I still remember the first time I read The Chronicles of Narnia, about 10 years ago, and encountered the following passage:
“He’ll be coming and going” he had said. “One day you’ll see him and another you won’t. He doesn’t like being tied down–and of course he has other countries to attend to. It’s quite all right. He’ll often drop in. Only you mustn’t press him. He’s wild, you know. Not like a tame lion.”
One might say that was the catalyst of the realization that God was unpredictable. I am convinced that this conclusion can be appreciated by several people. However, in my case, it did nothing but worsen my chronic anxiety. The lion is not tamed, and that means something very simple: there are no gestures, phrases or emotions that can make it behave in a way rather than in another; he can react to your actions as he prefers; he may devour you or ignore you. But in the end it can not be controlled.
In the same way: following the commandments perfectly, abstaining from premarital sex, praying incessantly, all those things are great, but they will not necessarily bring God to your side, making your life simpler and less painful; because the relationship with God is not the same thing as having a rich and powerful friend we try to bribe by doing what he tells us in the hope of spending summer holidays on his luxurious yacht. It’s not the same, because God is not a rich and powerful human, but a divine LORD.
I still struggle to come to terms with this harsh reality, but I know that I’m in good company because in Jesus’ time the people were full of admiration, but also full of anxiety because Jesus’ way of doing things did not correspond to certain patterns within which the image of the Messiah expected by Israel had crystallized. So, alongside the first spontaneous and enthusiastic affirmations: “No one can make the signs that you do … A great prophet has risen between us … He taught them as one who has authority …” other questions were also raised:
” Who is this, whom the wind and the sea obey? “
Some look at Jesus with suspicion: “This man drives out demons only by the power of Beelzebul, the prince of demons…”; Some abandon him: “This language is hard, who can understand it?” But Peter makes an act of trust that is already a profession of faith: “Master, to whom shall we go? You have the words of eternal life. We have come to believe and are convinced that you are the Holy One of God.” [Jn 6, 68-69].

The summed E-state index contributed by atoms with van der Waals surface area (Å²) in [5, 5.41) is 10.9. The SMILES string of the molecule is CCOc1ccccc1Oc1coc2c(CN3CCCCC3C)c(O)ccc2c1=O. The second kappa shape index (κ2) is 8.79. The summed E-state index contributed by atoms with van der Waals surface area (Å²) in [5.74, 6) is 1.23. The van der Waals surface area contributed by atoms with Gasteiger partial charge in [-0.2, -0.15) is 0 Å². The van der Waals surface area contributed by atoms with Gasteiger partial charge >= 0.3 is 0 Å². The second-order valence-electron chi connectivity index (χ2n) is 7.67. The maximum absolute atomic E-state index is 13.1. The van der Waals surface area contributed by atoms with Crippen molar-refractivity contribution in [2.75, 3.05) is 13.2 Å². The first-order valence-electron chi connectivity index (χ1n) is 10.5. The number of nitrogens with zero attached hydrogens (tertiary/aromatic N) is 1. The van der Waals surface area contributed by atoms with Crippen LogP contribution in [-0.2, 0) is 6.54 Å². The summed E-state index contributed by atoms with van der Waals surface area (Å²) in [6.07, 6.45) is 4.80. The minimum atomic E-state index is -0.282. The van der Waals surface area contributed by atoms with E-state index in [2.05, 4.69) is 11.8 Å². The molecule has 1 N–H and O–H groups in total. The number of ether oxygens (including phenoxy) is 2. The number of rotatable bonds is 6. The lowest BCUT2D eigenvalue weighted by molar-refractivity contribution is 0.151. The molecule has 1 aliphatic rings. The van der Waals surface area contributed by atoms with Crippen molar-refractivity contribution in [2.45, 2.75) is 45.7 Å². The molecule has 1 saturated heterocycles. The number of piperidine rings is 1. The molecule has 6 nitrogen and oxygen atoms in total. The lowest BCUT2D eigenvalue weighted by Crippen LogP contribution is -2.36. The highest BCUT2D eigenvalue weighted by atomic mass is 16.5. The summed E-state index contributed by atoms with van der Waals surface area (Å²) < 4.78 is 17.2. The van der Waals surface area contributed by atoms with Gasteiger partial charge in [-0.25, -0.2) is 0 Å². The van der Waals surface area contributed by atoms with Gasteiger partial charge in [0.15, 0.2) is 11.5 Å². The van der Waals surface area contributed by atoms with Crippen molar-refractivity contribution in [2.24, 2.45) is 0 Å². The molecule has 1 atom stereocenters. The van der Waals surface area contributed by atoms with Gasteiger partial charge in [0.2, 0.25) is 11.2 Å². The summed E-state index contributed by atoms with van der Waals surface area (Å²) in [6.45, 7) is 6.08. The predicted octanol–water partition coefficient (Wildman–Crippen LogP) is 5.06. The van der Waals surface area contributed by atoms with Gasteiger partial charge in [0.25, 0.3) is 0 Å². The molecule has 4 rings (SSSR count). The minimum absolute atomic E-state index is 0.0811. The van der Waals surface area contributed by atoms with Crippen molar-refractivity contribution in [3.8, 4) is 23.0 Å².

Peter acknowledges in Jesus the Messiah and the Son of God, and Jesus confirms that the confession of Peter is not a revelation of flesh or blood–that is, not the fruit of consideration of the fragile and helpless man in the face of the mystery of God–but a gift of the Father. In this way, Jesus refuses the messianic conception of the Pharisees and the Sadducees. He corrects and purifies the conception of the disciples and accepts that his messianicity manifests itself in the suffering of the cross, the obligatory passage to the glory of the resurrection.
This is what theology teaches us.
What it does not tell us, however, is what would happen if we were in Peter’s place and we had to respond to that question. Everyone here has to deal with himself. In my case, I might have said the same words as Peter. But I’m not sure Jesus would have given me the same answer: Peter’s response originates from the intertwining of his personal experience and divine grace, but my answer stems from the fear of saying something wrong. I would have used my knowledge to defend myself, to try to do something that would give me an asset.
I would have tried to control the uncontrollable.
The day I learn to trust, the day I stop wishing to defend myself, the day when the causes of my anxiety will be healed, I will learn that the lion does not want to devour me, but let me caress his soft mane.
Andrea Ciceri is an RPG and videogame geek who also happens to have a PhD in Philosophy of Religion. Married, father of one son, he loves to cook for his family and friends. He is the proud owner of his family bookshop in Italy.